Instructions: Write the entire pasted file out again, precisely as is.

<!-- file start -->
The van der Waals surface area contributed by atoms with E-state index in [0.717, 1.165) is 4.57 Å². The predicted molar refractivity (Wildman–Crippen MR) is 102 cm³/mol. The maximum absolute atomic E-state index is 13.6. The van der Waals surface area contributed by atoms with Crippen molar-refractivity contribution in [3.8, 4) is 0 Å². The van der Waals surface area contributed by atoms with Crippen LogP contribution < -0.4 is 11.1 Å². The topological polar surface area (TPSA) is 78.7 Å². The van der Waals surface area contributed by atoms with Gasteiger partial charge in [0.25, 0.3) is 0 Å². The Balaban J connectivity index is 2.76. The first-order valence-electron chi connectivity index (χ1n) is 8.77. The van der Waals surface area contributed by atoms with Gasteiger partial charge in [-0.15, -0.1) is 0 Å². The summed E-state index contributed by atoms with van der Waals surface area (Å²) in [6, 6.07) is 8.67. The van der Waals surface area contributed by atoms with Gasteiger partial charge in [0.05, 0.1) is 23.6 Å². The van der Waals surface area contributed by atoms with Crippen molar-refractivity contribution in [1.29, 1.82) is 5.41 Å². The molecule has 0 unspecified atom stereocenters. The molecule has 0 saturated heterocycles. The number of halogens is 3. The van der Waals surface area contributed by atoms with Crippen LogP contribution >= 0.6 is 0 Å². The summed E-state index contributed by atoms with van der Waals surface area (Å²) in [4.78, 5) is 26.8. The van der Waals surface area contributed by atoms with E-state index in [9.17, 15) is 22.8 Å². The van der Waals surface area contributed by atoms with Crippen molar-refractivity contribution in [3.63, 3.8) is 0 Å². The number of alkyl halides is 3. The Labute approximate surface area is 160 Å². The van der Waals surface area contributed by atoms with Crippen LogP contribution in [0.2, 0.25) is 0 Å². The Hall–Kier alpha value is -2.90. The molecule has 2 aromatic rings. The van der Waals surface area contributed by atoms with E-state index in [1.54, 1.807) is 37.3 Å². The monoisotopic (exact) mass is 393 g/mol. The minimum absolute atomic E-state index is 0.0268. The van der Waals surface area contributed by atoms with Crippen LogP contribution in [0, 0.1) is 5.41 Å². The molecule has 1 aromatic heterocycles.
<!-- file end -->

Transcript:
The van der Waals surface area contributed by atoms with E-state index in [0.717, 1.165) is 4.57 Å². The predicted molar refractivity (Wildman–Crippen MR) is 102 cm³/mol. The maximum absolute atomic E-state index is 13.6. The van der Waals surface area contributed by atoms with Crippen molar-refractivity contribution in [3.8, 4) is 0 Å². The van der Waals surface area contributed by atoms with Crippen LogP contribution < -0.4 is 11.1 Å². The topological polar surface area (TPSA) is 78.7 Å². The van der Waals surface area contributed by atoms with Gasteiger partial charge in [0.25, 0.3) is 0 Å². The Balaban J connectivity index is 2.76. The first-order valence-electron chi connectivity index (χ1n) is 8.77. The van der Waals surface area contributed by atoms with Gasteiger partial charge in [-0.15, -0.1) is 0 Å². The summed E-state index contributed by atoms with van der Waals surface area (Å²) in [6, 6.07) is 8.67. The van der Waals surface area contributed by atoms with Gasteiger partial charge in [0.05, 0.1) is 23.6 Å². The van der Waals surface area contributed by atoms with Crippen molar-refractivity contribution in [1.29, 1.82) is 5.41 Å². The molecule has 0 unspecified atom stereocenters. The molecule has 0 saturated heterocycles. The number of halogens is 3. The van der Waals surface area contributed by atoms with Crippen LogP contribution >= 0.6 is 0 Å². The summed E-state index contributed by atoms with van der Waals surface area (Å²) in [4.78, 5) is 26.8. The van der Waals surface area contributed by atoms with E-state index in [9.17, 15) is 22.8 Å². The van der Waals surface area contributed by atoms with Crippen molar-refractivity contribution in [3.63, 3.8) is 0 Å². The number of alkyl halides is 3. The Labute approximate surface area is 160 Å². The van der Waals surface area contributed by atoms with Crippen LogP contribution in [0.2, 0.25) is 0 Å². The Hall–Kier alpha value is -2.90. The molecule has 2 aromatic rings. The van der Waals surface area contributed by atoms with E-state index in [1.54, 1.807) is 37.3 Å². The monoisotopic (exact) mass is 393 g/mol. The minimum absolute atomic E-state index is 0.0268. The van der Waals surface area contributed by atoms with Crippen LogP contribution in [0, 0.1) is 5.41 Å². The molecule has 1 aromatic heterocycles.